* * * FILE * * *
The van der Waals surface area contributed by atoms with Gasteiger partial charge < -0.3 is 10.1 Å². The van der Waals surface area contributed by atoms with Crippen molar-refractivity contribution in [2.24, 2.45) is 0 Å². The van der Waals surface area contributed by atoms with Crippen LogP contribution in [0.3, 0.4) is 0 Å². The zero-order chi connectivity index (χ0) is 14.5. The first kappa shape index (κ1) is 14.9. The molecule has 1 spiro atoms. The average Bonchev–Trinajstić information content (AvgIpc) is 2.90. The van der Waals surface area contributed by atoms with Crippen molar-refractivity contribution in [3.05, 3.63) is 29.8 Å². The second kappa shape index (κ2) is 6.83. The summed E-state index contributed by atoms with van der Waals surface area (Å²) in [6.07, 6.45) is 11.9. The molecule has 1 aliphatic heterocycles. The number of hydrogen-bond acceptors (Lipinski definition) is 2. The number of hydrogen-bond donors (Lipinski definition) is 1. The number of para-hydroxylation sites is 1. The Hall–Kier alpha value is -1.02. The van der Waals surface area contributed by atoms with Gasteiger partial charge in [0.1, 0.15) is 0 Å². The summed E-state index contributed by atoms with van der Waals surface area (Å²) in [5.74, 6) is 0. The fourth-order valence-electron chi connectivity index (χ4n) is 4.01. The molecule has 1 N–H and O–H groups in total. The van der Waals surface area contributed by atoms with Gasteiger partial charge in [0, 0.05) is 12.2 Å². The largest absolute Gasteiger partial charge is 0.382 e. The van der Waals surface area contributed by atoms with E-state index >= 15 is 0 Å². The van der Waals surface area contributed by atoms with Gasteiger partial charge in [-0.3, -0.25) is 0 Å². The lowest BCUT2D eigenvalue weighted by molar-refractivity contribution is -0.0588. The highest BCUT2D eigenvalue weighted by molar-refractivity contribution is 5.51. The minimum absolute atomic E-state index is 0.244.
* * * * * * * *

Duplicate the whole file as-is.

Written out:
The van der Waals surface area contributed by atoms with Gasteiger partial charge < -0.3 is 10.1 Å². The van der Waals surface area contributed by atoms with Crippen molar-refractivity contribution in [2.24, 2.45) is 0 Å². The van der Waals surface area contributed by atoms with Crippen LogP contribution in [0.3, 0.4) is 0 Å². The zero-order chi connectivity index (χ0) is 14.5. The first kappa shape index (κ1) is 14.9. The molecule has 1 spiro atoms. The average Bonchev–Trinajstić information content (AvgIpc) is 2.90. The van der Waals surface area contributed by atoms with Crippen molar-refractivity contribution in [3.05, 3.63) is 29.8 Å². The second kappa shape index (κ2) is 6.83. The summed E-state index contributed by atoms with van der Waals surface area (Å²) in [6.07, 6.45) is 11.9. The molecule has 1 aliphatic heterocycles. The number of hydrogen-bond acceptors (Lipinski definition) is 2. The number of hydrogen-bond donors (Lipinski definition) is 1. The number of para-hydroxylation sites is 1. The Hall–Kier alpha value is -1.02. The van der Waals surface area contributed by atoms with Gasteiger partial charge in [0.1, 0.15) is 0 Å². The summed E-state index contributed by atoms with van der Waals surface area (Å²) in [5.74, 6) is 0. The fourth-order valence-electron chi connectivity index (χ4n) is 4.01. The molecule has 1 N–H and O–H groups in total. The van der Waals surface area contributed by atoms with Gasteiger partial charge in [0, 0.05) is 12.2 Å². The largest absolute Gasteiger partial charge is 0.382 e. The van der Waals surface area contributed by atoms with E-state index >= 15 is 0 Å². The van der Waals surface area contributed by atoms with Gasteiger partial charge in [-0.3, -0.25) is 0 Å². The lowest BCUT2D eigenvalue weighted by molar-refractivity contribution is -0.0588. The highest BCUT2D eigenvalue weighted by molar-refractivity contribution is 5.51. The minimum absolute atomic E-state index is 0.244.